Wednesday, January 26, 2011

Do We Opt for Comfort Rather Than Change?

One goal of the Urban Abbey blog is sharing discoveries we run across during our daily times of meditation and prayer. Many of us use a number of different sources and devotionals, so sharing not only our discoveries, but where we found them can be a joy!

Patty (my wife) and I read from Forward Day By Day, a devotional from Forward Movement, "an agency of the Episcopal Church." Today I was struck by the line
"...we have been warned that growth brings change and that change can be scary. Unfortunately, many of us have taken that warning to heart and have opted for comfort rather than change."
St. George's IS changing, and we are not always comfortable. As part of St. George's, our Urban Abbey changes as well.

To make matters a bit more difficult, many of these changes are not things we have control over, we don't have the option of "comfort"... But we do have the comfort of God and our St. George's (and Urban Abbey) communities to hold to during the most uncomfortable of the changes...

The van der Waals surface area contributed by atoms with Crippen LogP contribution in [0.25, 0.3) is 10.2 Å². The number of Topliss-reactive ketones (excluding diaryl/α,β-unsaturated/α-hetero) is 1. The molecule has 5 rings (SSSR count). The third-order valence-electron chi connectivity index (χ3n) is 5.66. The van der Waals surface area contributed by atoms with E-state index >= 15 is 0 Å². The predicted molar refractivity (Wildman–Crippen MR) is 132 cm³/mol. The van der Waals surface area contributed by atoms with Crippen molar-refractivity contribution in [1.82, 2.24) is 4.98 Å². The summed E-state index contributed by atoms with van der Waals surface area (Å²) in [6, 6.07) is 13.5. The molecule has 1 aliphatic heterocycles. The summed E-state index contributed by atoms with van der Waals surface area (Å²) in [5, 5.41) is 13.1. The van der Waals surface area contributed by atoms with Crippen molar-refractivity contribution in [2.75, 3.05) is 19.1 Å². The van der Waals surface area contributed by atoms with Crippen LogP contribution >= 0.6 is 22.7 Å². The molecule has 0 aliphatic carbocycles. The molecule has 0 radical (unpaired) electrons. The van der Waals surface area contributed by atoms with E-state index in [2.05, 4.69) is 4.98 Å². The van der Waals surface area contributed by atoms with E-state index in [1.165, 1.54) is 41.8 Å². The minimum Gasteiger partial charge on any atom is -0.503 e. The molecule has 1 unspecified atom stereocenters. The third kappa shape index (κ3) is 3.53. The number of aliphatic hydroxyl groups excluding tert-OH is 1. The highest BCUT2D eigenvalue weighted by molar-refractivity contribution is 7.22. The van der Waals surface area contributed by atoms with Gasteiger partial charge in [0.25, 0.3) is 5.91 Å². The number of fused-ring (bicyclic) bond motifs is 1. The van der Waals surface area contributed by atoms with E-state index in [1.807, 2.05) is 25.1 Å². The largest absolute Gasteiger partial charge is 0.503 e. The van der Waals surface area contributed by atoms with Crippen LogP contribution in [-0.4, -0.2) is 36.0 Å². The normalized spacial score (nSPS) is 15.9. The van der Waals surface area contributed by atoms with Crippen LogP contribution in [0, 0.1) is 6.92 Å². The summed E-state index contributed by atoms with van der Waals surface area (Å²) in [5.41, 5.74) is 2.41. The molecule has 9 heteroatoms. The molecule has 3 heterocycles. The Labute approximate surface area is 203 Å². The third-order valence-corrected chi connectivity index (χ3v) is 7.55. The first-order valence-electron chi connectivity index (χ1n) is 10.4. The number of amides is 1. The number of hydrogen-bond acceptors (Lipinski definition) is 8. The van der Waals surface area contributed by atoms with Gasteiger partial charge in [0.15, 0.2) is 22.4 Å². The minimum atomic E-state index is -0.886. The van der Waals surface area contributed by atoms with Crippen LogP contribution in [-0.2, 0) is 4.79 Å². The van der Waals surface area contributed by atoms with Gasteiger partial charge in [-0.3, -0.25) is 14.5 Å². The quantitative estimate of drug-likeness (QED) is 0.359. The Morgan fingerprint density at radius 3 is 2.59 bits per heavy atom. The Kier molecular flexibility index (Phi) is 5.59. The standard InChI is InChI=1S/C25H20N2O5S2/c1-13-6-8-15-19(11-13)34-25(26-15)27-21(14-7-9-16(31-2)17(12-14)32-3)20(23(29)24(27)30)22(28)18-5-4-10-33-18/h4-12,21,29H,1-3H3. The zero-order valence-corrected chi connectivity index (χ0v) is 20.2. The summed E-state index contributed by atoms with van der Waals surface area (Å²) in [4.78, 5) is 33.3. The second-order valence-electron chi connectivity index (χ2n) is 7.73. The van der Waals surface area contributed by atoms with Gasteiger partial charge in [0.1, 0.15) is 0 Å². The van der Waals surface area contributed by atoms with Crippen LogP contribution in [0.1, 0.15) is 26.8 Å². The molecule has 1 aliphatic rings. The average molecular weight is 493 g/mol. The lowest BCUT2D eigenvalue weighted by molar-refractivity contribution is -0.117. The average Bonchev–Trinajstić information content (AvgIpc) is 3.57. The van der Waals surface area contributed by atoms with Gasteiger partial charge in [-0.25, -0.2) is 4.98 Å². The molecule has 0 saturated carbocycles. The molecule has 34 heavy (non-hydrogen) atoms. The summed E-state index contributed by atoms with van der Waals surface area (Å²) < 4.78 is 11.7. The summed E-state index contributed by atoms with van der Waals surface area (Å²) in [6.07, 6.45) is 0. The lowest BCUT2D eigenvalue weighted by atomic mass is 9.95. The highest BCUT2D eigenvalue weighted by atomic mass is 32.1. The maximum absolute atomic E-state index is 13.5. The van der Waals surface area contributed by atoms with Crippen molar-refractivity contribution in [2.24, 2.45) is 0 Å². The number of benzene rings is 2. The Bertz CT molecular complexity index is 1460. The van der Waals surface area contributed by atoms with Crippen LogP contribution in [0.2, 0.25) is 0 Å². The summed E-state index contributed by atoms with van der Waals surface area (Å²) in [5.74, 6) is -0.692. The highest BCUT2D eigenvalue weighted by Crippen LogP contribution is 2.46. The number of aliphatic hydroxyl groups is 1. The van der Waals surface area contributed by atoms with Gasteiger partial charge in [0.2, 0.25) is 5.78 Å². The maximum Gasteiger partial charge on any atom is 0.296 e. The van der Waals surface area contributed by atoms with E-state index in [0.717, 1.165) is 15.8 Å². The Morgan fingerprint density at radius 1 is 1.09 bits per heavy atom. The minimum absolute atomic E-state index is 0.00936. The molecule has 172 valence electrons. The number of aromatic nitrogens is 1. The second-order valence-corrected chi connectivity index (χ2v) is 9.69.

May God be in our communities!


If you wish more information about Forward Movement, you can find it at

Here is the Meditation for today (Wednesday, Jan 26, 2011):

wednesday, january 26 (timothy and titus, companions of saint paul)

Isaiah 49:1-12. …saying to the prisoners, “Come out,” to those who are in darkness, “Show yourselves.”
Over the past thirty years, much has been written about church growth and the drop in mainline church membership. I read what pertains to the Episcopal Church, and what I read is usually accompanied by complaints about the direction being taken and some aspect of inclusivity.
When we in the church feel weak or threatened, we tend to be a selective bunch. It has been over ­thirteen years since a new presiding bishop, Edmond Lee ­Browning, issued a historic pronouncement from the pulpit of Washington National Cathedral: “There shall be no outcasts in this church.” Yet, in many parishes it is a struggle to cast our loving, accepting eyes on all those around us.